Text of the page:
Conscription was the major political issue in Australia at the time. The legal profession actively promoted universal service. Local magistrates presided over exemption courts to examine civilians who sought to be exempt from registering for service.
The legal profession badly misread the mood of the country. Charles Melville Macnaghten typified his colleagues’ attitudes when he wrote that the country was generally “in favour of conscription except for a few out and out red rag socialist unions”. The “no” vote in the referendum in October 1916 showed just how badly out of touch they all were.By December 1916, the Battle of the Somme was officially over but the deaths continued. Law student James Blackwood had survived being wounded at Pozieres when he unexpectedly met a school friend from Shore in the chaos of battle who directed him to safety. Blackwood enjoyed his leave in England but was killed by artillery on 2 December, soon after his return.
The warring armies snapped and snarled at one another as they settled in to survive winter as best they could. Lawyers’ connections kept them in good company. Clarence Prescott, an articled clerk who had attended Newington College, kept fit by playing rugby, along with others from other GPS schools. Ronald Charles Osborne, a solicitor from Orange, was with the Australian Field Artillery in December.
On the nights of 7-8 and 9-10 December, he took a party forward to set up observation posts connected by telephone lines to the 18-pound guns. They were easy targets in the bright moonlight and Osborne willingly traversed the open ground then and over the next two days and nights, despite being under very heavy fire. He was awarded the Military Cross for his “great gallantry and devotion to duty”.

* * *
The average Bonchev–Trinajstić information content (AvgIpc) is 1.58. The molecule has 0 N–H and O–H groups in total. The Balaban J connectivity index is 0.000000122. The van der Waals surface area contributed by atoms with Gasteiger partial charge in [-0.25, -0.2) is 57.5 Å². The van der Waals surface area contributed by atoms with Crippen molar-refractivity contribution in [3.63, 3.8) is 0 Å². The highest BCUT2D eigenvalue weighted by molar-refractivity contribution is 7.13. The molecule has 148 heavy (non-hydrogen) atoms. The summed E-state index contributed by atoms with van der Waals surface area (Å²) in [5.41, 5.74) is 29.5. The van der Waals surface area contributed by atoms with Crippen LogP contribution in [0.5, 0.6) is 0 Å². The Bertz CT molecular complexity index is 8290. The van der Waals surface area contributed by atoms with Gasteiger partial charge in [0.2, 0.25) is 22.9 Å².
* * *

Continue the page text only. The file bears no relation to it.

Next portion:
Solicitors served in a range of capacities and, as the war progressed, their legal skills became more in demand. One solicitor, Arthur Wellesley Hyman, was transferred to be Divisional Claims Officer (DCO) in mid-1916 after having survived Gallipoli. As a DCO for the 4th Division in France and Belgium, he had to inspect and adjudicate on the worth of claims from local civilians as to damage to property, and determine whether compensation should be paid.
Many Australians were missing in action. Solicitors such as H Stuart Osbourne and W A Rand interviewed the survivors to establish the fate of missing or killed soldiers for their grieving relatives.
The next year of the war would continue the battles, but the Battle of the Somme was a turning point: from now on, the war would become an interminable horror that split society, led to grief on a mass scale, and left a lasting mark on the NSW legal profession.
The 100 years since the battles of Fromelles and Pozieres have obscured the memories of those months in 1916. It is easy to see the fallen simply as fading marks on monuments or as anonymous representatives of social classes. But they were real people, much loved, and greatly mourned.
The ideal of loyalty to the Empire that underpinned their lives has faded, but the emphasis on service and character continues to underpin the profession. Many of the law firms that encouraged their solicitors, clerks and law students to enlist have been subsumed by larger entities. But 100 years ago, the profession talked of little else but battle, and lawyers lined Macquarie Street to watch the men march down the hill to the waiting ships and sail from Sydney to an unknown fate.